Donna is one of New York’s funnest cocktail bars. They keep it loose while serving some of the city’s best cocktails (to start: the mai tai and Brancalada), in a place that feels like a tropical getaway on quieter weeknights and like a party somewhere in Mexico City when it gets raucous. It’s a type of bar, in other words, that New Yorkers could always have more of, and now they do. Last night, owner Leif Huckman opened the Hidden Pearl in the back of Greenpoint ramen restaurant Wanpaku.
Six years ago, when Donna opened, most cocktail bars were of the bourbon-soaked, dimly lit, faux-speakeasy sort. It was a breath of balmy, tropically fresh air, inspired in part by Huckman’s mother’s Honduran ancestry. With the Hidden Pearl, Huckman similarly wants to upend expectations and create something transportive. “The first thing that caught my attention here, obviously, was the skylight because we were looking to do this speakeasy-style space, and it plays against your expectations,” he says. “When I think of those places, I think of a dark, dungeon-y kind of space, and this isn’t that at all. It’s very light and airy.”
That’s not at all what this bar looks like. There’s shiplap decorating one wall; a golden bar spigot, golden cocktail shakers, and long-necked, gold light fixtures that hang from the ceiling; and both the bench and a section of the floor have a dimpled surface that recall fish scales. The navy-blue paint on the bar and benches, in particular, makes the space feel like a bar on a wealthy (but tasteful!) tycoon’s private boat. “It almost has that kind of New England oyster-shack vibe to it,” Huckman says. “Like we were doing a Japanese clam shack or something like that. Which seemed appropriate.”
The Hidden Pearl keeps its sister bar’s tropical inclinations, but brings them to a new place: Japan, and more specifically, Okinawa. “We definitely wanted there to be certain odes to Japan, without being heavy-handed,” Huckman says, as an obvious nod to their partners here, the owners of Wanpaku. So there’s something from the Japanese pantry in nearly all the drinks from husband-and-wife team of Donna beverage director Jeremy Oertel and Nitecap owner Natasha David. White miso gets infused into bourbon for the boozy Windrush Generation, Japanese whiskey is mixed with yuzu-kosho for the Kariyushi Club, and simply shochu in the cucumber-y Hai Sai!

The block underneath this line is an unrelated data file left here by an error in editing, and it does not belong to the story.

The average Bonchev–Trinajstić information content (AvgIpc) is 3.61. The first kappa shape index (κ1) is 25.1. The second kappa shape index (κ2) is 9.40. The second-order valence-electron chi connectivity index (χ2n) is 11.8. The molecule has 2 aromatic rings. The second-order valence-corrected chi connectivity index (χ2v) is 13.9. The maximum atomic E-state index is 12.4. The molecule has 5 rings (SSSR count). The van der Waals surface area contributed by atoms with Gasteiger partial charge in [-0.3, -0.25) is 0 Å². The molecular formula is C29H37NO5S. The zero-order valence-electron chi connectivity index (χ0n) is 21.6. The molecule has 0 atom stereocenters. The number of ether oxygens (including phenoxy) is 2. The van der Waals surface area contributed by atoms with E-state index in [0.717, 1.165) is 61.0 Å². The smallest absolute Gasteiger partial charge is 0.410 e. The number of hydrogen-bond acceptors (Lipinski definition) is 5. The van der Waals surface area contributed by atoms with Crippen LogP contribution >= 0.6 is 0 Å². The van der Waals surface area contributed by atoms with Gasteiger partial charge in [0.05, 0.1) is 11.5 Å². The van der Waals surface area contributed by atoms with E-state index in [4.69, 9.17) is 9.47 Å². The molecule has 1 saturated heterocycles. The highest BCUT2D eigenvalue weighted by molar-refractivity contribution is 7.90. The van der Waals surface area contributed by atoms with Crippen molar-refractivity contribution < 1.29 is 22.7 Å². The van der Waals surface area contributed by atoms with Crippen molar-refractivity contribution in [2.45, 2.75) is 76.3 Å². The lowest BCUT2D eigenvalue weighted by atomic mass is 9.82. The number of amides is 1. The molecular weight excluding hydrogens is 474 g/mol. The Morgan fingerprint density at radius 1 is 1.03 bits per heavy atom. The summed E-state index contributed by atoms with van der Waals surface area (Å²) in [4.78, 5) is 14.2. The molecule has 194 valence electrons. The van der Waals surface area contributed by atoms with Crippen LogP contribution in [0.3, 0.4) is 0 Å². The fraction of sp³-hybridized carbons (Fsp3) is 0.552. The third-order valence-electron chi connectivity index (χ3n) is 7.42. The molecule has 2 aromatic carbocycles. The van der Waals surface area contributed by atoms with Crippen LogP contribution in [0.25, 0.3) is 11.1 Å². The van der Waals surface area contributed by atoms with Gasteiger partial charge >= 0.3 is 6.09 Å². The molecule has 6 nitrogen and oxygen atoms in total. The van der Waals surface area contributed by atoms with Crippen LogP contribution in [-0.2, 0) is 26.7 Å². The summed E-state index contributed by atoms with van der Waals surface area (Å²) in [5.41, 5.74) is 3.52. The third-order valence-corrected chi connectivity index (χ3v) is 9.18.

Highballs are big in Japan, and David and Oertel have a whole menu section of them. “I used to just drink gin-and-tonics before all these cocktails came around,” Oertel says, “and I forgot how delicious they are.” But as in Japan, these aren’t just sloppy whiskey sodas. There is, of course, a (Japanese) whiskey soda, accented with celery-coconut bitters. Umeshu gets mixed with Oloroso sherry and orange bitters, and there’s the best sort of gin-and-tonics — the one that’s just slightly spruced up with an aromatic liquor. In this case, that’s yuzushu, the lightly alcohol yuzu-sake that’s like a Japanese limoncello. To go with the drinks, there’s a menu of mostly bar snacks. Think fried gobo chips, crispy rice with spicy tuna, and uni toast, plus a couple more “adventurous” dishes like bonito stomach with cucumber and a single dessert of mochi ice cream.
One way in which the Hidden Pearl is different from its predecessor: It’s much smaller, with just 18 seats. It won’t be the same high-volume, frenetic place. There’ll only be seated service, and they’re trading DJs for reservations. For David and Oertel, this presented an opportunity to reach a little higher than at Donna with the spirits and glassware. “We don’t have to worry about all the glasses breaking,” Oertel says. Still, they won’t stray far from their roots at Donna.
The Hidden Pearl, 621 Manhattan Ave., at Nassau Ave.; 718-383-3291